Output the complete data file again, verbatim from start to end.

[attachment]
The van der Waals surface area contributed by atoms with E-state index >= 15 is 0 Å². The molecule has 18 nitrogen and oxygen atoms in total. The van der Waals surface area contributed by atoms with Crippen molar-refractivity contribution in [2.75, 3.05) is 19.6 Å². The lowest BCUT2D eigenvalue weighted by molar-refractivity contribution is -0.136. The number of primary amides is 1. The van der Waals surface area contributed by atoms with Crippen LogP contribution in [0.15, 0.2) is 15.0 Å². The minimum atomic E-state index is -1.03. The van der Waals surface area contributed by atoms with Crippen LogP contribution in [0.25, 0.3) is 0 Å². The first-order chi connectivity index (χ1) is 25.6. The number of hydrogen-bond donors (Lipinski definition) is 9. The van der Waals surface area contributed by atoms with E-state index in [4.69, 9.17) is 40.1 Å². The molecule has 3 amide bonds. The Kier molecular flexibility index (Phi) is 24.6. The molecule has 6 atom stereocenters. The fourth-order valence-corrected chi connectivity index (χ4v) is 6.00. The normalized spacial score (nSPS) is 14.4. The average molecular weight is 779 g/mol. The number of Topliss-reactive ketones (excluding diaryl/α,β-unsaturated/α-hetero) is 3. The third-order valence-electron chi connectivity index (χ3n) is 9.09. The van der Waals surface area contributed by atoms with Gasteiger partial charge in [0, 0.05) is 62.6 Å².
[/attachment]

The van der Waals surface area contributed by atoms with E-state index >= 15 is 0 Å². The molecule has 18 nitrogen and oxygen atoms in total. The van der Waals surface area contributed by atoms with Crippen molar-refractivity contribution in [2.75, 3.05) is 19.6 Å². The lowest BCUT2D eigenvalue weighted by molar-refractivity contribution is -0.136. The number of primary amides is 1. The van der Waals surface area contributed by atoms with Crippen LogP contribution in [0.15, 0.2) is 15.0 Å². The minimum atomic E-state index is -1.03. The van der Waals surface area contributed by atoms with Crippen LogP contribution in [0.25, 0.3) is 0 Å². The first-order chi connectivity index (χ1) is 25.6. The number of hydrogen-bond donors (Lipinski definition) is 9. The van der Waals surface area contributed by atoms with E-state index in [4.69, 9.17) is 40.1 Å². The molecule has 3 amide bonds. The Kier molecular flexibility index (Phi) is 24.6. The molecule has 6 atom stereocenters. The fourth-order valence-corrected chi connectivity index (χ4v) is 6.00. The normalized spacial score (nSPS) is 14.4. The average molecular weight is 779 g/mol. The number of Topliss-reactive ketones (excluding diaryl/α,β-unsaturated/α-hetero) is 3. The third-order valence-electron chi connectivity index (χ3n) is 9.09. The van der Waals surface area contributed by atoms with Gasteiger partial charge in [0, 0.05) is 62.6 Å².